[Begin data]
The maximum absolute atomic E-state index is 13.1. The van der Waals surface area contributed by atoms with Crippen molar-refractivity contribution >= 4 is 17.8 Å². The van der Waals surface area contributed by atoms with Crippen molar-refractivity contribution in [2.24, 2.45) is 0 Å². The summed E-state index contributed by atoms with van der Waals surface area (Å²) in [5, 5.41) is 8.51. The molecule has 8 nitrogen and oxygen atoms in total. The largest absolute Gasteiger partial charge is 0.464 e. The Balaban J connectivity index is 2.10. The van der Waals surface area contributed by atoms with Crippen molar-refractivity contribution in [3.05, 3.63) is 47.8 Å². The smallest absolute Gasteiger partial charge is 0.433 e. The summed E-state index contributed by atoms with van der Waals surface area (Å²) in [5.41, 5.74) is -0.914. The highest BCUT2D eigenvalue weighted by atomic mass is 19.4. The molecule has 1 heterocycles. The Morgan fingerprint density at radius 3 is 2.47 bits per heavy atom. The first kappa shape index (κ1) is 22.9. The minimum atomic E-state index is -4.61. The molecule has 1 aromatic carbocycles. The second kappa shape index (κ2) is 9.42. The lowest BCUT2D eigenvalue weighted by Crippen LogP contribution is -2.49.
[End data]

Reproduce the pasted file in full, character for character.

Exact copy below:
The maximum absolute atomic E-state index is 13.1. The van der Waals surface area contributed by atoms with Crippen molar-refractivity contribution >= 4 is 17.8 Å². The van der Waals surface area contributed by atoms with Crippen molar-refractivity contribution in [2.24, 2.45) is 0 Å². The summed E-state index contributed by atoms with van der Waals surface area (Å²) in [5, 5.41) is 8.51. The molecule has 8 nitrogen and oxygen atoms in total. The largest absolute Gasteiger partial charge is 0.464 e. The Balaban J connectivity index is 2.10. The van der Waals surface area contributed by atoms with Crippen molar-refractivity contribution in [3.05, 3.63) is 47.8 Å². The smallest absolute Gasteiger partial charge is 0.433 e. The summed E-state index contributed by atoms with van der Waals surface area (Å²) in [5.41, 5.74) is -0.914. The highest BCUT2D eigenvalue weighted by atomic mass is 19.4. The molecule has 1 heterocycles. The Morgan fingerprint density at radius 3 is 2.47 bits per heavy atom. The first kappa shape index (κ1) is 22.9. The minimum atomic E-state index is -4.61. The molecule has 1 aromatic carbocycles. The second kappa shape index (κ2) is 9.42. The lowest BCUT2D eigenvalue weighted by Crippen LogP contribution is -2.49.